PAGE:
The information was valuable because having the results instantly meant you could book more action in a day. Gamblers didn’t want to wait for the next day’s papers to come out to get paid. They wanted to know if they’d hit a race before making a bet on the next one. In a big city, you might have had a hundred bookies paying for that wire every week. It was a good business, and it wasn’t built by the mob. It was originally built by the newspaper tycoon Walter Annenberg. But the mobster Meyer Lansky was quick to understand how crucial the wire was to the gambling business. He believed the mob’s future lay in gambling, but rather than being bookmakers, the mob would control the bookmaker’s access to the information they needed. If they could do that, they would control the bookmakers themselves. Because once you controlled the wire, you could shut a bookmaker down by literally flipping a switch. From Miami to Los Angeles and all the way down in Hot Springs, that kind of power could make you the boss. And you didn’t need to pay off any judges or win any big city-wide elections. You didn’t even have to kill anyone. (Though they did need to kill a few people to get control of it.)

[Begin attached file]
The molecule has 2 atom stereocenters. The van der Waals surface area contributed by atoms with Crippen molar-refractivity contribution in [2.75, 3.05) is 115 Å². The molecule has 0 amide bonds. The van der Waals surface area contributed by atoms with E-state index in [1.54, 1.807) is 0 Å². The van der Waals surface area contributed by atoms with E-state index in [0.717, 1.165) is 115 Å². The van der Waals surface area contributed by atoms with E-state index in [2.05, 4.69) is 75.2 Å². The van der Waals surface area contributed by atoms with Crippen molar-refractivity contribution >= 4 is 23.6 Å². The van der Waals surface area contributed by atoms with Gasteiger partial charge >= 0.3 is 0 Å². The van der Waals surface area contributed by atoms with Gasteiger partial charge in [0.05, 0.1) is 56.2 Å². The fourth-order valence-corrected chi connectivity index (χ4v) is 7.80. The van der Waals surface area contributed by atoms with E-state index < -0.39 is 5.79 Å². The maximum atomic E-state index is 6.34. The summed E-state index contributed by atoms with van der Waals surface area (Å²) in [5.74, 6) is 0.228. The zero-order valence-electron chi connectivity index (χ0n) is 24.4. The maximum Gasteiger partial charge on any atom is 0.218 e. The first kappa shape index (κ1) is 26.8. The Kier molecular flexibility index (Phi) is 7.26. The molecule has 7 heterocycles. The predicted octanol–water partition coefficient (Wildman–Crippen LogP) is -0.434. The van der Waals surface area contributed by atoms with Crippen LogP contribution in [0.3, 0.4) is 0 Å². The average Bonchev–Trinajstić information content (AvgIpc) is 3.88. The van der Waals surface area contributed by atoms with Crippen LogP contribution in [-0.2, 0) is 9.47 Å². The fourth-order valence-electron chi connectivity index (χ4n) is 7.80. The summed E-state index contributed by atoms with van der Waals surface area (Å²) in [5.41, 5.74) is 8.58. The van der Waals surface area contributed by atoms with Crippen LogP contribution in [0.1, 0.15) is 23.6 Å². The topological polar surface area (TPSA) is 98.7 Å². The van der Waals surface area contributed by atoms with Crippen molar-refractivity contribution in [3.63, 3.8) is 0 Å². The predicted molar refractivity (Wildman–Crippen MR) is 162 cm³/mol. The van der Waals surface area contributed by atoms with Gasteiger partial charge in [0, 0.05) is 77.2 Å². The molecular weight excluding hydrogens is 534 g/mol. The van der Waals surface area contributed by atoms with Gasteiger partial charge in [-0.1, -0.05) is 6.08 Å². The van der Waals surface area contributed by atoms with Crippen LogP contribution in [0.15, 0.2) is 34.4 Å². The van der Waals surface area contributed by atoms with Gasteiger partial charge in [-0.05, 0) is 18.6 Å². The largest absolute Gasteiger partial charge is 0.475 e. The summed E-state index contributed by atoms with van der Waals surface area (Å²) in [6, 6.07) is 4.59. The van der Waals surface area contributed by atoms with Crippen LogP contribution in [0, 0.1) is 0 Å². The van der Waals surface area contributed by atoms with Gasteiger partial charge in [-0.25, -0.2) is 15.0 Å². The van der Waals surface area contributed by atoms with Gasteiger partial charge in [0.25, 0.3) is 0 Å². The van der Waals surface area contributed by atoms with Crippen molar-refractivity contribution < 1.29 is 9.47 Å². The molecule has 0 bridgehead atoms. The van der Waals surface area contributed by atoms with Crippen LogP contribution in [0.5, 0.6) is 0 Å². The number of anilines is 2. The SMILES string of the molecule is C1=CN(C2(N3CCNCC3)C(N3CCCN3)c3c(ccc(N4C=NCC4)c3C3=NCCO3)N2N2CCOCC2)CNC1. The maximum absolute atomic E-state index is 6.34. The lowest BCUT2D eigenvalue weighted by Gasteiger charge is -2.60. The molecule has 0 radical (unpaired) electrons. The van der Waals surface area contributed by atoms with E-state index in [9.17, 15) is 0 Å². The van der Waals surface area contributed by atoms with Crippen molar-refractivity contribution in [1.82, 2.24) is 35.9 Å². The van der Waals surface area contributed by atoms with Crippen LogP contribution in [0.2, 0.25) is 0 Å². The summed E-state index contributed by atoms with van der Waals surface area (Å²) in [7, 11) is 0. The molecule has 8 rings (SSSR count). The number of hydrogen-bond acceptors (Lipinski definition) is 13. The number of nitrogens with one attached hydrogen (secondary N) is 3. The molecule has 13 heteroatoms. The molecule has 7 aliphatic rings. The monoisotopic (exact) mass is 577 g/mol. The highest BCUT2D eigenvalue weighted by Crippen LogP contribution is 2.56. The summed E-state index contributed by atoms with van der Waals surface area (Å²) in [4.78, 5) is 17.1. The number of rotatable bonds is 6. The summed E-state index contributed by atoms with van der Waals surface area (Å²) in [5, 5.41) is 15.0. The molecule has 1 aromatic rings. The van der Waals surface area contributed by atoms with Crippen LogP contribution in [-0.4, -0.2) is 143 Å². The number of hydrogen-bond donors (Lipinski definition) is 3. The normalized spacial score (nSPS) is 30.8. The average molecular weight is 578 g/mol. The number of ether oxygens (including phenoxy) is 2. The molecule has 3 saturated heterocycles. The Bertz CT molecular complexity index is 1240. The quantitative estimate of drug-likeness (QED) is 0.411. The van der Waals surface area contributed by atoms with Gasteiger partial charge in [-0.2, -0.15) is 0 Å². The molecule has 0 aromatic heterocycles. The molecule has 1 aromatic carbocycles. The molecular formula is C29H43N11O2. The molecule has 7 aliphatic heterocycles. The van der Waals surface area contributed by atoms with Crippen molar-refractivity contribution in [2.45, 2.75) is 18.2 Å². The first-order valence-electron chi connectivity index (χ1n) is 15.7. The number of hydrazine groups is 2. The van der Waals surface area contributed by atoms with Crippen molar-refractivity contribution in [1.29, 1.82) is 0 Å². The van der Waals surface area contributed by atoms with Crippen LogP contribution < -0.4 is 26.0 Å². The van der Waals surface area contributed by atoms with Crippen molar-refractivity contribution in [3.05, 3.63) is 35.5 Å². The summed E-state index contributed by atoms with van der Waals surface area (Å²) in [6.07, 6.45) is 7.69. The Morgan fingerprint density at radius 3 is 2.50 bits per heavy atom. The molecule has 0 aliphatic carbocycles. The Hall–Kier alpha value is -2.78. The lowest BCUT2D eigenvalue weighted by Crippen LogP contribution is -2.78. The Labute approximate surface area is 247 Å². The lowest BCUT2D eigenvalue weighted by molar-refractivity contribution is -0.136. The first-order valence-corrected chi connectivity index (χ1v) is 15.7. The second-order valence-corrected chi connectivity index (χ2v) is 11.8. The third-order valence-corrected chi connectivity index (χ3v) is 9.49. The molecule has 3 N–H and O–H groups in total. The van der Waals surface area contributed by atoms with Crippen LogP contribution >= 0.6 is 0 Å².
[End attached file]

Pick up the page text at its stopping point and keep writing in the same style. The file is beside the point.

After Annenberg died in 1942, the Chicago mob approached the man who inherited the wire service, James Ragen, to see if he’d sell it to them. He refused, and was later gunned down in his car in broad daylight. Ragen survived that attack, only to die later after someone snuck into his hotel room and jammed a fistful of bichloride mercury tablets into his mouth.
Hot Springs had been a wide open gambling town since the election of Leo McLaughlin as mayor in 1927, and by 1961 had grown to become a bustling tourist resort with millions of visitors every year. In addition to over a dozen casinos operating in Hot Springs, there were more than half a dozen standalone sportsbooks that took bets on horse races and sporting events, all despite the fact that gambling was technically illegal in Arkansas. But nobody in the state seemed to mind. Rich and powerful people in Arkansas frequented the city’s nightclubs and casinos to watch entertainers from all over the world and rub elbows with famous people.